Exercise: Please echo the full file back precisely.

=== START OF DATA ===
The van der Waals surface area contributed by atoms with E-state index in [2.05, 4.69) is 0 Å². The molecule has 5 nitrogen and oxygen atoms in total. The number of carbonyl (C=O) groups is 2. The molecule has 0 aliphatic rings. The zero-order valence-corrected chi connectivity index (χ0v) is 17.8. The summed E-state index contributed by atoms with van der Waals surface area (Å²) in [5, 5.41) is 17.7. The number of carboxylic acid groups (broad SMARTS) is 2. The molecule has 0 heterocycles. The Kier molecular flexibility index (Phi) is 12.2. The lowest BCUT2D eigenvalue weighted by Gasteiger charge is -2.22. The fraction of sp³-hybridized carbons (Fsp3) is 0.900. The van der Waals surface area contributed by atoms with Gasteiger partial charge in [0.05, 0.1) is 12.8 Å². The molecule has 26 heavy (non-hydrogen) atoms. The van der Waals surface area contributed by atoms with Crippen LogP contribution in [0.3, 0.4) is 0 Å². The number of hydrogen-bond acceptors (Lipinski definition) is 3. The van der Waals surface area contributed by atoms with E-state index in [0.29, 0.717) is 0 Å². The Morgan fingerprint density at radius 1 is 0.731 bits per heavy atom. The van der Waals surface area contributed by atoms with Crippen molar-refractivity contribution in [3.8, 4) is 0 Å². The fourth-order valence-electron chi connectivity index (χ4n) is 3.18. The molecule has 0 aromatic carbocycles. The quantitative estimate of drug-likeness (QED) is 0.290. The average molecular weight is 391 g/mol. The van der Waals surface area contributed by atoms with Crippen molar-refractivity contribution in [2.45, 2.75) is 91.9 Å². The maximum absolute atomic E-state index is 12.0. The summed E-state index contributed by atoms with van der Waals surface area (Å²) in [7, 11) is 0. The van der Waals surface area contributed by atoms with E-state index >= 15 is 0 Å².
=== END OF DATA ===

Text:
The van der Waals surface area contributed by atoms with E-state index in [2.05, 4.69) is 0 Å². The molecule has 5 nitrogen and oxygen atoms in total. The number of carbonyl (C=O) groups is 2. The molecule has 0 aliphatic rings. The zero-order valence-corrected chi connectivity index (χ0v) is 17.8. The summed E-state index contributed by atoms with van der Waals surface area (Å²) in [5, 5.41) is 17.7. The number of carboxylic acid groups (broad SMARTS) is 2. The molecule has 0 heterocycles. The Kier molecular flexibility index (Phi) is 12.2. The lowest BCUT2D eigenvalue weighted by Gasteiger charge is -2.22. The fraction of sp³-hybridized carbons (Fsp3) is 0.900. The van der Waals surface area contributed by atoms with Gasteiger partial charge in [0.05, 0.1) is 12.8 Å². The molecule has 26 heavy (non-hydrogen) atoms. The van der Waals surface area contributed by atoms with Crippen LogP contribution in [0.3, 0.4) is 0 Å². The number of hydrogen-bond acceptors (Lipinski definition) is 3. The van der Waals surface area contributed by atoms with E-state index in [0.29, 0.717) is 0 Å². The Morgan fingerprint density at radius 1 is 0.731 bits per heavy atom. The van der Waals surface area contributed by atoms with Crippen molar-refractivity contribution in [3.8, 4) is 0 Å². The fourth-order valence-electron chi connectivity index (χ4n) is 3.18. The molecule has 0 aromatic carbocycles. The quantitative estimate of drug-likeness (QED) is 0.290. The average molecular weight is 391 g/mol. The van der Waals surface area contributed by atoms with Crippen molar-refractivity contribution in [2.45, 2.75) is 91.9 Å². The maximum absolute atomic E-state index is 12.0. The summed E-state index contributed by atoms with van der Waals surface area (Å²) in [7, 11) is 0. The van der Waals surface area contributed by atoms with E-state index >= 15 is 0 Å².